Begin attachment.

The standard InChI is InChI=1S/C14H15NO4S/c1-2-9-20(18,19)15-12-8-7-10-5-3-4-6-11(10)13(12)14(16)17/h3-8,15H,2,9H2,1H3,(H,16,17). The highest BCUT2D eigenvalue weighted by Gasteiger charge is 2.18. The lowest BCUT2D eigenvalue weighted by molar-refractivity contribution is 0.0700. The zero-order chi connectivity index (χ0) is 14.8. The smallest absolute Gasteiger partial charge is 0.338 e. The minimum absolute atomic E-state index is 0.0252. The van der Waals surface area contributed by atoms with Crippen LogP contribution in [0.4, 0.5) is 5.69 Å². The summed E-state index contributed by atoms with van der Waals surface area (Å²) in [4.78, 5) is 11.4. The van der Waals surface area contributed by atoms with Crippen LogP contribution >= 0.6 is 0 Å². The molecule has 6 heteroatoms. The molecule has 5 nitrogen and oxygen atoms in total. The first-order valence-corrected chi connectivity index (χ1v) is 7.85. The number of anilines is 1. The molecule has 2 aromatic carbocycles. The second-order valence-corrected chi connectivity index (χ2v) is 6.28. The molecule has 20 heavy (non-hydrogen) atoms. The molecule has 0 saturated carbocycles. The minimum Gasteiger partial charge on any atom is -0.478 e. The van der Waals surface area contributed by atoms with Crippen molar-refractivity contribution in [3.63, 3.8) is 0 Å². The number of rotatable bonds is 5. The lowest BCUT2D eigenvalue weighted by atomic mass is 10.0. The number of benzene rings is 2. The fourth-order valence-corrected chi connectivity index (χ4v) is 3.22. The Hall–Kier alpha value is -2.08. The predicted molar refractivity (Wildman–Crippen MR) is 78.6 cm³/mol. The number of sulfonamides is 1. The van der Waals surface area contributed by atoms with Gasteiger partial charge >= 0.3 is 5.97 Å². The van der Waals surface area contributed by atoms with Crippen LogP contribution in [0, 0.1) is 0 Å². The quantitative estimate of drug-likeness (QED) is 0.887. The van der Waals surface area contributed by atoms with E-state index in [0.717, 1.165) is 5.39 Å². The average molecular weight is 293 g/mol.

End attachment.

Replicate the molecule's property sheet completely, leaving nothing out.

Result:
The standard InChI is InChI=1S/C14H15NO4S/c1-2-9-20(18,19)15-12-8-7-10-5-3-4-6-11(10)13(12)14(16)17/h3-8,15H,2,9H2,1H3,(H,16,17). The highest BCUT2D eigenvalue weighted by Gasteiger charge is 2.18. The lowest BCUT2D eigenvalue weighted by molar-refractivity contribution is 0.0700. The zero-order chi connectivity index (χ0) is 14.8. The smallest absolute Gasteiger partial charge is 0.338 e. The minimum absolute atomic E-state index is 0.0252. The van der Waals surface area contributed by atoms with Crippen LogP contribution in [0.4, 0.5) is 5.69 Å². The summed E-state index contributed by atoms with van der Waals surface area (Å²) in [4.78, 5) is 11.4. The van der Waals surface area contributed by atoms with Crippen LogP contribution >= 0.6 is 0 Å². The molecule has 6 heteroatoms. The molecule has 5 nitrogen and oxygen atoms in total. The first-order valence-corrected chi connectivity index (χ1v) is 7.85. The number of anilines is 1. The molecule has 2 aromatic carbocycles. The second-order valence-corrected chi connectivity index (χ2v) is 6.28. The molecule has 20 heavy (non-hydrogen) atoms. The molecule has 0 saturated carbocycles. The minimum Gasteiger partial charge on any atom is -0.478 e. The van der Waals surface area contributed by atoms with Crippen molar-refractivity contribution in [3.63, 3.8) is 0 Å². The number of rotatable bonds is 5. The lowest BCUT2D eigenvalue weighted by atomic mass is 10.0. The number of benzene rings is 2. The fourth-order valence-corrected chi connectivity index (χ4v) is 3.22. The Hall–Kier alpha value is -2.08. The predicted molar refractivity (Wildman–Crippen MR) is 78.6 cm³/mol. The number of sulfonamides is 1. The van der Waals surface area contributed by atoms with Gasteiger partial charge >= 0.3 is 5.97 Å². The van der Waals surface area contributed by atoms with Crippen LogP contribution in [0, 0.1) is 0 Å². The quantitative estimate of drug-likeness (QED) is 0.887. The van der Waals surface area contributed by atoms with E-state index in [0.717, 1.165) is 5.39 Å². The average molecular weight is 293 g/mol.